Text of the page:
PORFIRIO VIVEROS, Applicant
STEELWIND INDUSTRIES, Employer
EPIC STAFF MANAGEMENT INC., Employer
TRAVELERS INDEMNITY COMPANY, Insurer
CONTINENTAL CASUALTY CO, Insurer
An administrative law judge (ALJ) for the Worker's Compensation Division of the Department of Workforce Development issued a decision in this matter. A timely petition for review was filed.
The commission has considered the petition and the positions of the parties, and it has reviewed the evidence submitted to the ALJ. Based on its review, the commission agrees with the decision of the ALJ, and it adopts the findings and order in that decision as its own.
The findings and order of the administrative law judge are affirmed.
Dated and mailed November 29, 2001
viveros . wsd : 101 : 1 ND § 2.2
/s/ David B. Falstad, Chairman
/s/ James A. Rutkowski, Commissioner
In this case, the only issue is which of two entities Steelwind Industries (Steelwind) or Epic Staff Management (Epic) is the subject employer with respect to the injured worker's (Viveros's) injury. Because the traditional disability issues (occurrence of injury, causation, nature and extent of disability) are not at issue, the "applicant" in this case is one of the putative employers, Steelwind, not the injured worker.
In brief overview, Epic and Steelwind entered into an "Agreement for Services" (the
Agreement). Under the Agreement, Epic provided "members" (all former employees
of Steelwind) to Steelwind, and acted as the members employer for worker's
compensation purposes. On January 12, 2000, Steelwind and Epic agreed to
cancel the Agreement, retroactively to January 1, 2000. In the interim, on
January 10, 2000, Mr. Viveros was injured.
The issue here, simply, is whether the Agreement to cancel retroactively the Agreement on January 12, 2000, made Steelwind the liable employer. ALJ Krueger held that it did not, and the commission agrees.
Wis. Stat. § 102.04(2m), enacted by 1997 Wis. Act 38, provides:
"102.04(2m) A temporary help agency is the employer of an employee whom the temporary help agency has placed with or leased to another employer that compensates the temporary help agency for the employee's services. A temporary help agency is liable under s. 102.03 for all compensation payable under this chapter to that employee, including any payments required under s. 102.16 (3), 102.18 (1) (b) or (bp), 102.22 (1), 102.35 (3), 102.57 or 102.60. Except as permitted under s. 102.29, a temporary help agency may not seek or receive reimbursement from another employer for any payments made as a result of that liability."
In addition, temporary help agency is defined as:
"102.01(2)(f) 'Temporary help agency' means an employer who places its employee with or leases its employees to another employer who controls the employee's work activities and compensates the first employer for the employee's services, regardless of the duration of the services."
In this case, Epic claims it is not a temporary help agency. However, Epic does come within the definition of "temporary help agency" in Wis. Stat. § 102.01(2)(f) because Epic leased or placed its employees with Steelwind. Epic witness Jacobs described the "members" as employees of Epic, which is the only rationale conclusion as the Agreement forbade Steelwind from paying or entering into Agreements with the members. Epic may not have placed the members with Steelwind in the first instance, but Epic had the right to reassign the members, and they were Epic employees, so the continued presence of the members at Steelwind may only be regarded as placement. Further, given the one-year term of the Agreement, and the way the fees are structured, it must be concluded that Epic leased the employees to Steelwind. Beyond that, both parties, Steelwind and Epic, clearly intended the Worker's to be Epic employees covered under Epic's Worker's compensation policy during the life of the Agreement.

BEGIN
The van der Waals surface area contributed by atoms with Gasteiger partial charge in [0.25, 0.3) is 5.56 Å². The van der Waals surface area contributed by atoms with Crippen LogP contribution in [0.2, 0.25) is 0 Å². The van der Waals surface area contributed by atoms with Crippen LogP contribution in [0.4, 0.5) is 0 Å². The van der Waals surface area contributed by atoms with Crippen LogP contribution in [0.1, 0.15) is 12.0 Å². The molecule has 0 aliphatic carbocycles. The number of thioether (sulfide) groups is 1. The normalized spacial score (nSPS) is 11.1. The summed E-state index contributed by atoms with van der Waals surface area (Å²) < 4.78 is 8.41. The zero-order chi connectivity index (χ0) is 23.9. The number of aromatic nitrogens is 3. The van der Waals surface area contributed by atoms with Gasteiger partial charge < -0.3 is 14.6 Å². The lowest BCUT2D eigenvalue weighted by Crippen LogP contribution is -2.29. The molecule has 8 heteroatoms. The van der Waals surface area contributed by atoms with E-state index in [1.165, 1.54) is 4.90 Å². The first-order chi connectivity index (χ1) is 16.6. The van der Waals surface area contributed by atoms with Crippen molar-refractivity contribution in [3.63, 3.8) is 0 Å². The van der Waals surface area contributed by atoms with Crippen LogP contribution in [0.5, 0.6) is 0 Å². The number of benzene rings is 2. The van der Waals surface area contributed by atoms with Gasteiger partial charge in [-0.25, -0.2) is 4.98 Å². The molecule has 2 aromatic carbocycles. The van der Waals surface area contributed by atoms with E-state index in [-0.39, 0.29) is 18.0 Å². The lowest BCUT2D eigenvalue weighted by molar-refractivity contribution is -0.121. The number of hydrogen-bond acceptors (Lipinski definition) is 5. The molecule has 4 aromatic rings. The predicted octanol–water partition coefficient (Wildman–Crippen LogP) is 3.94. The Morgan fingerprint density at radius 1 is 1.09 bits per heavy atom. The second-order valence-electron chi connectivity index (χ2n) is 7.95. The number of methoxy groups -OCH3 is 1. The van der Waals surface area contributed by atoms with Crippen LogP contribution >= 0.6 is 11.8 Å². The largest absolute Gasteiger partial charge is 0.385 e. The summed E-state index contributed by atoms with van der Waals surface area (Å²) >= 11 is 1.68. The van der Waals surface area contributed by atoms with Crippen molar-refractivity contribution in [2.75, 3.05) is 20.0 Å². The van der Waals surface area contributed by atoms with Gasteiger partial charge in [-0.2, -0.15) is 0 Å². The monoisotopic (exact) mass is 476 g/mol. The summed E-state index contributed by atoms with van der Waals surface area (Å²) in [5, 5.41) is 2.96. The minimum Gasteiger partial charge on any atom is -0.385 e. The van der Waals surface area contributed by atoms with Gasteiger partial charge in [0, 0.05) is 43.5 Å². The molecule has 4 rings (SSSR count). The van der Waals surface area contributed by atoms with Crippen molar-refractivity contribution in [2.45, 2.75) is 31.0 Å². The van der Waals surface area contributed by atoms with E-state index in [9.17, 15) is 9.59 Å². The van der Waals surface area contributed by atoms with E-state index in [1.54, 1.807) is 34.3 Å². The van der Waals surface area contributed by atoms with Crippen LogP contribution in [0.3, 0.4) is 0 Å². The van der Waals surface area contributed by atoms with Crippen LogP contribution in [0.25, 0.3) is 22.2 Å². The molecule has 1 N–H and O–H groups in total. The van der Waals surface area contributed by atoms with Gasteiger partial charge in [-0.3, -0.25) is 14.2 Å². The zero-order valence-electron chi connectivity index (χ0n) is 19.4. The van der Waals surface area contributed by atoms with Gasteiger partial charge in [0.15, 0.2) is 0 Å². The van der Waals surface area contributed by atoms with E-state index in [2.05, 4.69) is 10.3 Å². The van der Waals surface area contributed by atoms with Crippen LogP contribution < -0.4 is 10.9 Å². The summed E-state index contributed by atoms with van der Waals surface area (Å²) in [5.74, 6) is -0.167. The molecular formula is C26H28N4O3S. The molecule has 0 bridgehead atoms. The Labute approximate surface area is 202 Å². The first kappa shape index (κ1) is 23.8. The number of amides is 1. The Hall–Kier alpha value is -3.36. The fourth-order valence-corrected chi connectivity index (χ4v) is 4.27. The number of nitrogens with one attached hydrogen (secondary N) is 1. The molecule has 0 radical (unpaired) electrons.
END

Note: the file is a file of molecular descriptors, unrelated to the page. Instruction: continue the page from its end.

In short, Epic was Mr. Viveros's employer for the purposes of the WC act under Wis. Stat. § 102.04(2m) as long as the Agreement remains in force. The only dispositive question, as the commission views this case, is what effect should give the retroactive termination of the Agreement.
Under Wis. Stat. § 102.03(1) an employer is liable where, at the time of the injury, the employer and employee are subject to Wis. Stat. ch. 102. The time of the injury in this case was January 10, 2000. On that date, the Agreement had not yet been cancelled and remained in effect. On that date, Epic was the subject employer vis-à-vis the Mr. Viveros.
The commission, like the ALJ, cannot conclude that Epic and Steelwind retroactively changed the Viveros-Epic employment relationship by canceling the Agreement. As of January 10, 2000, when Mr. Viveros was injured, Mr. Viveros was employed by Epic for the purposes of Wis. Stat. ch. 102.
That is not to say the January 12, 2000, Agreement may not have some effect as between Epic and Steelwind. Much of the testimony in this case involves Epic's attempt to show that the equities are on its side as it did not charge Steelwind for its full services in January 2000, and it not intend to cover Steelwind's employees for worker's compensation in that month. Indeed, Epic may be able to rely on the Agreement to obtain contribution from Steelwind in an action in equity or on the contract itself. For the purposes of the authority of the department and this commission under Wis. Stat. ch. 102, however, Epic was Mr. Viveros's employer at the time of injury, and Epic is the liable employer.
Attorney James G. Nowakowski
Attorney John A. Griner IV
Appealed to Circuit Court. Affirmed July 17, 2002. Appealed to the Court of Appeals. Modified and affirmed as modified, June 26, 2003, sub nom. Epic Staff Mgt. and Cont. Casualty v. LIRC, Viveros, Steelwind and Travelers, 2003 WI App __ , __ N.W.2d __ (#02-2310, Filed Jun. 26, 2003) (publication recommended).
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